And now I get to my second definition.  I think evil is the furthest end of the scale of “bad.”  If you imagine a line with neutral acts at one end, and the worst kind of acts at the other end, that furthest end would bear the label evil.  That’s why not all war time leaders are evil, but Hitler is.

War is a human condition (whether the peaceniks like it or not).  During war, people, even ordinary, normally good people, do bad acts.  When war ends, most people resume their normal lives, and put behind them the barbarity, the cruelty, that war brings out.  I come by this belief honestly.  Although she spent four years suffering terribly in Japanese concentration camps in Java, my mother never bore a grudge against the Japanese.  “It was war,” she said.  “Bad things happened.  Even though they were cruel to us, and didn’t care if we lived or died, they weren’t committing genocide against us, the way the Germans did.”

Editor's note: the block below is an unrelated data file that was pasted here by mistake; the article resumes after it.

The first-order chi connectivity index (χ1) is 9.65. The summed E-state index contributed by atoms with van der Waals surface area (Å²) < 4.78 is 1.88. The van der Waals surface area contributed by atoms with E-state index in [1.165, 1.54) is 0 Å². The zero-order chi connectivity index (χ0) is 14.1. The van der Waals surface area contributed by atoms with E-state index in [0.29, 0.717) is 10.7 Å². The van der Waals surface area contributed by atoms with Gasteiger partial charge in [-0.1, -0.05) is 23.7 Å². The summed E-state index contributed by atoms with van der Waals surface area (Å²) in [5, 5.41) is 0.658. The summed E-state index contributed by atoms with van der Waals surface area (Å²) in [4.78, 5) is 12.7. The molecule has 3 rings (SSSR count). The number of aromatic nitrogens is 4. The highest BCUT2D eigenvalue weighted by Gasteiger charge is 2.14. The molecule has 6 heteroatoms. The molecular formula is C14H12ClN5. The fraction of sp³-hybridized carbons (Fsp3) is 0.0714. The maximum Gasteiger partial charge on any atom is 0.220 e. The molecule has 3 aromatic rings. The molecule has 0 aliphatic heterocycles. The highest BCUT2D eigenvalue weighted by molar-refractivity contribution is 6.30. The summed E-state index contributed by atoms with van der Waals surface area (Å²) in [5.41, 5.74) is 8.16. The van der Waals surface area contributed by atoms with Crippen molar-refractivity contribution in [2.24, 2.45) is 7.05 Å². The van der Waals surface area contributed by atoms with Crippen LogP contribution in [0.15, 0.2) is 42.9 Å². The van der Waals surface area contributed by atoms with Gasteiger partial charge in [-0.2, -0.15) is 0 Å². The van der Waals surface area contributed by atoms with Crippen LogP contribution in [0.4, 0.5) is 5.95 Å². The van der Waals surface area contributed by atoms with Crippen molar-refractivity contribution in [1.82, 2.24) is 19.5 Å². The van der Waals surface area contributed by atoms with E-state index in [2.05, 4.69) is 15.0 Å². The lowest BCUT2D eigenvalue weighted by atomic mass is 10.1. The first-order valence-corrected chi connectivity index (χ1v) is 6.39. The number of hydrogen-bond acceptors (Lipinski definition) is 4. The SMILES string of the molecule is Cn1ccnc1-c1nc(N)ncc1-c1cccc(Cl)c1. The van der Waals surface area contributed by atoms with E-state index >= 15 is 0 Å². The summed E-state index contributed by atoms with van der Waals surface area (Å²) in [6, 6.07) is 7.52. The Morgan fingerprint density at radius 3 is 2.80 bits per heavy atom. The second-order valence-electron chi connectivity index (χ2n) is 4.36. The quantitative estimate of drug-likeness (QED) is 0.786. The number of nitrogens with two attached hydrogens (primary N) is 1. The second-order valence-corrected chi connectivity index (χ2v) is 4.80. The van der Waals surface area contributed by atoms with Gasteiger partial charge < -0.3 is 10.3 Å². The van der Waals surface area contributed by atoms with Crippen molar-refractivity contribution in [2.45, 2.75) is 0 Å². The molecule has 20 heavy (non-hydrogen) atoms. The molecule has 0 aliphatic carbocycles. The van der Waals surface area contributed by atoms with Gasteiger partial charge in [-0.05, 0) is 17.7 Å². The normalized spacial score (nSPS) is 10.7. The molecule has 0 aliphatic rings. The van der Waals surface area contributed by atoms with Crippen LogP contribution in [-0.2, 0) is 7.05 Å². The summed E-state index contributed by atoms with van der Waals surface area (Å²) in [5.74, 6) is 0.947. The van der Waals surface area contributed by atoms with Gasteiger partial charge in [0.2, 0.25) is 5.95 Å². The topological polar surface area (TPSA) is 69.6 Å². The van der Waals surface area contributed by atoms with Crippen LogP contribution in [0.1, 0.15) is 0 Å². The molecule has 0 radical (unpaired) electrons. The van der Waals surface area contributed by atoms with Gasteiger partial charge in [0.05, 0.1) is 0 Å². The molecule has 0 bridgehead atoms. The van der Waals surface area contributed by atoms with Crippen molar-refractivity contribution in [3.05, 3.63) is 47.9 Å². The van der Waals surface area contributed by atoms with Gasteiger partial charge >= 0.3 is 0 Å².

And my mother is absolutely right.  Hitler expanded to realms hitherto unknown the scope of ordinary wartime cruelty and death dealing.  Under his aegis, and in response to his desires and imagination, a nation embarked on a concerted, mechanized killing spree the likes of which had never before been seen.  The scope of his enterprise was so large that it no longer could possibly fall within DQ’s theory that many evil people actually think they’re acting appropriately or for the best, or under my Mom’s theory that war is always Hell.  Hitler and his minions deviated so far from the scale of human behavior — even human behavior in the worst of times — that they clearly qualified as “evil.”